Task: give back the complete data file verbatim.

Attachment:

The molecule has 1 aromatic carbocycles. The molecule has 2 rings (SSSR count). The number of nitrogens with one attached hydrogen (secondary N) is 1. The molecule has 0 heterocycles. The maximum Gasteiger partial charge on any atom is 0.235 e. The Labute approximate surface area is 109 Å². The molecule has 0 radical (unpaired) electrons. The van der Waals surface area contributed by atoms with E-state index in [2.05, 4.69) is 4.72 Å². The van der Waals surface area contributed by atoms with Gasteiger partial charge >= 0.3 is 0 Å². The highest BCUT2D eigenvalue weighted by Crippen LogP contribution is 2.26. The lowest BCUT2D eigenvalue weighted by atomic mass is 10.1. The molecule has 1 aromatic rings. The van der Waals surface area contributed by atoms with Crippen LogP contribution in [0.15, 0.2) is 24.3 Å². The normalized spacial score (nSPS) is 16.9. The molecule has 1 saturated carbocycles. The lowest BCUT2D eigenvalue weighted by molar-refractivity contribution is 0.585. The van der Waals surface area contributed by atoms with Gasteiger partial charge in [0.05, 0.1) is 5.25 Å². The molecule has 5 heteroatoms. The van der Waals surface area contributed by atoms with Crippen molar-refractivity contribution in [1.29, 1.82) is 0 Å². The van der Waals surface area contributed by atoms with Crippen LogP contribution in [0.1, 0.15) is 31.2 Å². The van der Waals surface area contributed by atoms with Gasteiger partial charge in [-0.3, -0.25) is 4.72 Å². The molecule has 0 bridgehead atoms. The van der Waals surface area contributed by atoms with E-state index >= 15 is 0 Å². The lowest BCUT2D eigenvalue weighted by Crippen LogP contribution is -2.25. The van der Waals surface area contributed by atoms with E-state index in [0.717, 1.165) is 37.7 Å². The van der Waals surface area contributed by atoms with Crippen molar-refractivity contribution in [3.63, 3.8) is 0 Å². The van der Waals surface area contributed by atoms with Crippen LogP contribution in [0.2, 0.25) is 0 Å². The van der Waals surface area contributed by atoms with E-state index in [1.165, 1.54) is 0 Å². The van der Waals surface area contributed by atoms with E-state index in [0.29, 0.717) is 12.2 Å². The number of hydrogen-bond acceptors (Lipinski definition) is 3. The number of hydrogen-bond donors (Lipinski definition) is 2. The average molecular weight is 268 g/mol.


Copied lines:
The molecule has 1 aromatic carbocycles. The molecule has 2 rings (SSSR count). The number of nitrogens with one attached hydrogen (secondary N) is 1. The molecule has 0 heterocycles. The maximum Gasteiger partial charge on any atom is 0.235 e. The Labute approximate surface area is 109 Å². The molecule has 0 radical (unpaired) electrons. The van der Waals surface area contributed by atoms with E-state index in [2.05, 4.69) is 4.72 Å². The van der Waals surface area contributed by atoms with Gasteiger partial charge >= 0.3 is 0 Å². The highest BCUT2D eigenvalue weighted by Crippen LogP contribution is 2.26. The lowest BCUT2D eigenvalue weighted by atomic mass is 10.1. The molecule has 1 aromatic rings. The van der Waals surface area contributed by atoms with Crippen LogP contribution in [0.15, 0.2) is 24.3 Å². The normalized spacial score (nSPS) is 16.9. The molecule has 1 saturated carbocycles. The lowest BCUT2D eigenvalue weighted by molar-refractivity contribution is 0.585. The van der Waals surface area contributed by atoms with Gasteiger partial charge in [0.05, 0.1) is 5.25 Å². The molecule has 5 heteroatoms. The van der Waals surface area contributed by atoms with Crippen molar-refractivity contribution in [1.29, 1.82) is 0 Å². The van der Waals surface area contributed by atoms with Crippen LogP contribution in [0.1, 0.15) is 31.2 Å². The van der Waals surface area contributed by atoms with Gasteiger partial charge in [-0.3, -0.25) is 4.72 Å². The molecule has 0 bridgehead atoms. The van der Waals surface area contributed by atoms with E-state index >= 15 is 0 Å². The lowest BCUT2D eigenvalue weighted by Crippen LogP contribution is -2.25. The van der Waals surface area contributed by atoms with E-state index in [0.717, 1.165) is 37.7 Å². The van der Waals surface area contributed by atoms with Crippen molar-refractivity contribution in [3.63, 3.8) is 0 Å². The van der Waals surface area contributed by atoms with Crippen LogP contribution in [0.2, 0.25) is 0 Å². The van der Waals surface area contributed by atoms with E-state index in [1.165, 1.54) is 0 Å². The van der Waals surface area contributed by atoms with E-state index in [0.29, 0.717) is 12.2 Å². The number of hydrogen-bond acceptors (Lipinski definition) is 3. The number of hydrogen-bond donors (Lipinski definition) is 2. The average molecular weight is 268 g/mol.